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Ready To Roll: China's New Master Plan To Challenge World's Top Automakers

Chinese carmakers have made some inroads in the automotive industry, but don’t yet pose much of a threat to their major European, Japanese and American counterparts. That could change – and quickly.

A recent model by Chinese carmaker BYD
A recent model by Chinese carmaker BYD


Fueled by billions in government spending, China is preparing to launch a concerted challenge to the global automobile industry. Moving beyond its tendency to copy others' designs and technological advances, Chinese industrialists are set to build as many as five innovative mega-companies that could challenge the likes of Volkswagen, General Motors and Toyota by the end of the decade.

European manufacturers recognize the challenge. "Just the way the Japanese and the Koreans did, the Chinese will become globally competitive," the head of Daimler, Dieter Zetsche, told Die Welt. Porsche boss Matthias Müller too believes that within five to 10 years the Chinese could be exporting cars. And board chairman Wolfgang Porsche thinks it could be as few as three years. "They learn incredibly fast," he added.

Two of the biggest Chinese car companies have already announced ambitious plans. Chery says it wants to produce "cars to Western standards' and roll out three different Qoros brand models for global sale next year. Competitor BYD (Build your Dreams) is already one step ahead of that and has opened a branch in Los Angeles. "Never underestimate the Chinese," said Jean-Marc Gales, CEO of PSA brands Peugeot und Citroën. "Some companies are already building damn good cars."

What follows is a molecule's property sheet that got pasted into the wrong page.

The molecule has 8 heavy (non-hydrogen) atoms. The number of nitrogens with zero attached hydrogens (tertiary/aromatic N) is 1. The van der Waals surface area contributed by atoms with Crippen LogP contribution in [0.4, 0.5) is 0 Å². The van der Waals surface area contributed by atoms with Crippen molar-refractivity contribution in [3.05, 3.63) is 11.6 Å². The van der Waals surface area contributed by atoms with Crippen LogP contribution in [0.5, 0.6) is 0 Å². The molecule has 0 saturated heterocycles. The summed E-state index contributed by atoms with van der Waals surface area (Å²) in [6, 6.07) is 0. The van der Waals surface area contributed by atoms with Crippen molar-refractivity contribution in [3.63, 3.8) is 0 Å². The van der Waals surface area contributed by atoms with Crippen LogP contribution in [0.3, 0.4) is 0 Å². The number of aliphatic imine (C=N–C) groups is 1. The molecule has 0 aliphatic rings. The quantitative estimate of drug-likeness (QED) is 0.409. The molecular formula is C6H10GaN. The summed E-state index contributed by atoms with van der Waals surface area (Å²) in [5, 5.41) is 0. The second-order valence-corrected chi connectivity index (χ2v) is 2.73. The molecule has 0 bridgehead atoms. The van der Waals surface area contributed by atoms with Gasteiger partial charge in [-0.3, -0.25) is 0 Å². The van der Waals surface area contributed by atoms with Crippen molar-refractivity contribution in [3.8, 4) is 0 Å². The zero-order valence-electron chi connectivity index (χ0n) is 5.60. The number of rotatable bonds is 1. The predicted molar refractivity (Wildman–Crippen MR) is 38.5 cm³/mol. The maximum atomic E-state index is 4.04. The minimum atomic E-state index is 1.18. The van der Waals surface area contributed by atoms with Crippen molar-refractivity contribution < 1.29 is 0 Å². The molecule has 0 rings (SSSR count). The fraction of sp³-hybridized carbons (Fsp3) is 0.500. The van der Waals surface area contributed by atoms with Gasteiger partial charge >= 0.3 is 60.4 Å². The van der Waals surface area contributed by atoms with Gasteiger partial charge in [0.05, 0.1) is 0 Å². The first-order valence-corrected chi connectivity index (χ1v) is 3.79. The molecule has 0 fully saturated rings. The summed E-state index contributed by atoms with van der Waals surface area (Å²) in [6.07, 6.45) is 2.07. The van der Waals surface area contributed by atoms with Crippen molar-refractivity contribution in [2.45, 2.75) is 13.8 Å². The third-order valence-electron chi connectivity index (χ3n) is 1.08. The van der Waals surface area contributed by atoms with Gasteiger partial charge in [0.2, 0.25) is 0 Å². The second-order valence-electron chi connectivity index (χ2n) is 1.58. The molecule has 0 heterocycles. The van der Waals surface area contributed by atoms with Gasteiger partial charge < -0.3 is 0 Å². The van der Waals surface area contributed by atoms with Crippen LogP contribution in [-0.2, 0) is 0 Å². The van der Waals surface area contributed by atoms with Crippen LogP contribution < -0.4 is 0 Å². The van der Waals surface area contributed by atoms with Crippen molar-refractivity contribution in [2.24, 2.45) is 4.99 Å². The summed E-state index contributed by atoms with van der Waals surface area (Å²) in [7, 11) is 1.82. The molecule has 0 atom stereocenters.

China's government is encouraging the country's manufacturers to merge into large conglomerates that could buy up European, American or Japanese companies. MG Rover and Volvo have already been bought by Chinese companies, two of which -- Youngman and Pang Da – are currently looking to buy Saab.

Bosses for Germany's luxury brands say they aren't worried -- yet. "I'm assuming they'll seek to impact the mass car market first," says BMW head Norbert Reithofer, while Audi chief Rupert Stadler notes that: "For the time being, we're still seeing that our Chinese partners need and accept our know-how and support." For the time being.

Read the full story in German by Nikolaus Doll

Photo - RogerWo

*Newsbites are digest items, not direct translations

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food / travel

Pasta v. Fascists: How Italy's Staple Dish Became A Symbol Of Resistance

Pasta may not be considered controversial today, but it played an important role during Italy's fascist years, particularly in one family's celebration of community and liberation.

Photo of the Cervi family.

Photo of the Cervi family, whose seven children were shot by the Fascists on December 28, 1943, at the Reggio Emilia shooting range.

@comunisti_alla_ribalta via Instagram
Jacopo Fontaneto

ROME — Eighty years ago — on July 25, 1943 — the vote of no confidence by the Grand Council of Fascism, leading to Benito Mussolini's arrest, set off widespread celebrations. In Campegine, a small village in the Emilian province, the Cervi family celebrated in their own way: they brought 380 kilograms of pasta in milk cans to the town square and offered it to all the inhabitants of the village.

The pasta was strictly plain: macaroni dressed with butter and cheese, seen as more of a "festive dish" in that period of deprivation. As soon as the Cervi brothers learned about the arrest of Mussolini, they procured flour, borrowed butter and cheese from the dairy, and prepared kilos and kilos of pasta. They then loaded it onto a cart to distribute it to their fellow villagers. Pastasciutta (dry pasta) specifically regards dishes with noodles that are plated "dry", not in broth. That would disqualify soup, risotto, ravioli...

Even though pastasciutta is the most stereotypical type of pasta today, it had a complicated relationship with the government during Italy's fascist years.

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